* Tackling -- "You continue to get better with repetitions through the years," said the "Law Dog," linebacker Lawrence Timmons. "We really had a lot of younger guys that played earlier. We have guys now that we know where they are going to be. Everybody is being accountable. You can see that in our play."
* Focus -- "Every play counts," said defensive end Cameron Heyward. "Every snap, we have to execute."
Those are the big-picture items, and there are some more subtle factors. The return and continuing recovery of tight end Heath Miller has given Roethlisberger a middle-of-the-field target after three tight ends were wiped out by injury early in the season. Even Matt Spaeth is recovering, although he looked painfully slow this week in practice.
Another important factor has been the return, and progression, of rookie running back Le'Veon Bell. Roethlisberger summed up Bell's improvement this way:
"I'm not having to [ask] him every time a play is called, 'Do you know what you have?'" Roethlisberger said. "I'm fully comfortable that he knows what he's got. It's even to the point where he's getting a little too comfortable at times, where he's telling me how much time is on the play clock and things like that. I have to tell him, 'I see it. Don't worry about it, bud.' But that is just the awareness that he has and you see the growth and the maturation. I think it's great."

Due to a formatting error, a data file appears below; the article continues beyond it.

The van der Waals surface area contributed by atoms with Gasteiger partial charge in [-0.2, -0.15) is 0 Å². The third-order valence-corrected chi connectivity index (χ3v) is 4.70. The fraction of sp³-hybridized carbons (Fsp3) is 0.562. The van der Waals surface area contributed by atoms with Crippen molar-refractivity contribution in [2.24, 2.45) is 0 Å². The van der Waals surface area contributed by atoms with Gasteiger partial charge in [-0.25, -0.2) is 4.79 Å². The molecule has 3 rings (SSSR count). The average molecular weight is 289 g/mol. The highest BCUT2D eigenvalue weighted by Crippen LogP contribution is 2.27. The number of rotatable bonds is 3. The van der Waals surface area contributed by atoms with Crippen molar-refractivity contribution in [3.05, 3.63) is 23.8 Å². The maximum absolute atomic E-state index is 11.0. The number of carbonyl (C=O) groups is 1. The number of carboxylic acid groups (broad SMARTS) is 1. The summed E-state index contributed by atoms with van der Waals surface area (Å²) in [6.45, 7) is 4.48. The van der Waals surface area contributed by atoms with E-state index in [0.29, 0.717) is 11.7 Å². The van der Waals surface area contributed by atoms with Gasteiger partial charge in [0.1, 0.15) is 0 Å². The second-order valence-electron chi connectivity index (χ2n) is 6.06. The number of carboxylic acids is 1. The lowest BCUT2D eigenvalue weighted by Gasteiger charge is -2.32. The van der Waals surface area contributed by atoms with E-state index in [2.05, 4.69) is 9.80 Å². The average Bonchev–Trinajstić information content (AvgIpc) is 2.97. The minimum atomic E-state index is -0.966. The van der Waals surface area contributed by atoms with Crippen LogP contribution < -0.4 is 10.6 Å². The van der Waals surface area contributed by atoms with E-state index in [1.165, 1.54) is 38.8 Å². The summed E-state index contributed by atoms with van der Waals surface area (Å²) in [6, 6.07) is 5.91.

And of course, there's the no-huddle approach that the Steelers, after years of incubation, seem to have fully embraced.
"We've been in no-huddle probably more than people think," said Haley. "We just got behind the chains early and it hasn't shown up quite that way. But now, we've had some success. Obviously, it was a big part of us winning the Detroit game. We are all excited about that. When you have different people you are plugging in that haven't been exposed to it quite as much as some of the others, that causes you some speed bumps. But Fernando has done a terrific job, along with the other guys that we've had to plug in at different times. I think that is why you are seeing a little more efficient operation, and it's obviously a weapon."
The Steelers will face a Ravens team that since last season has lost the heart and soul of its defense, watched its running game suffer behind a lackluster offensive line and an aging Ray Rice, and lost the heart of its receiving corps in Anquan Bolden.
But the Ravens are 4-1 at home, are tied for first in the league in sacks, and have the league's best red-zone defense.
"The thing that they also have is the balance on the outside," said Steelers defensive coordinator Dick LeBeau. "They've got not two, but three very adept deep receivers on the outside."
While Ravens quarterback Joe Flacco has the highest sack percentage (8.4) and the lowest passer rating (76.8) of his career, he has three threats -- Torrey Smith, Jacoby Jones and Tandon Doss -- who average 16.4 yards per catch.
The Steelers must stop the run and prevent the big play at the same time. It's something they've done three consecutive games, and one more would finally, thankfully, overcome the dreadful start.
"We're confident," said guard David DeCastro. "But we're not like, 'Yeah, we're doing really well,' because we're still 5-6. We've got a long ways to go."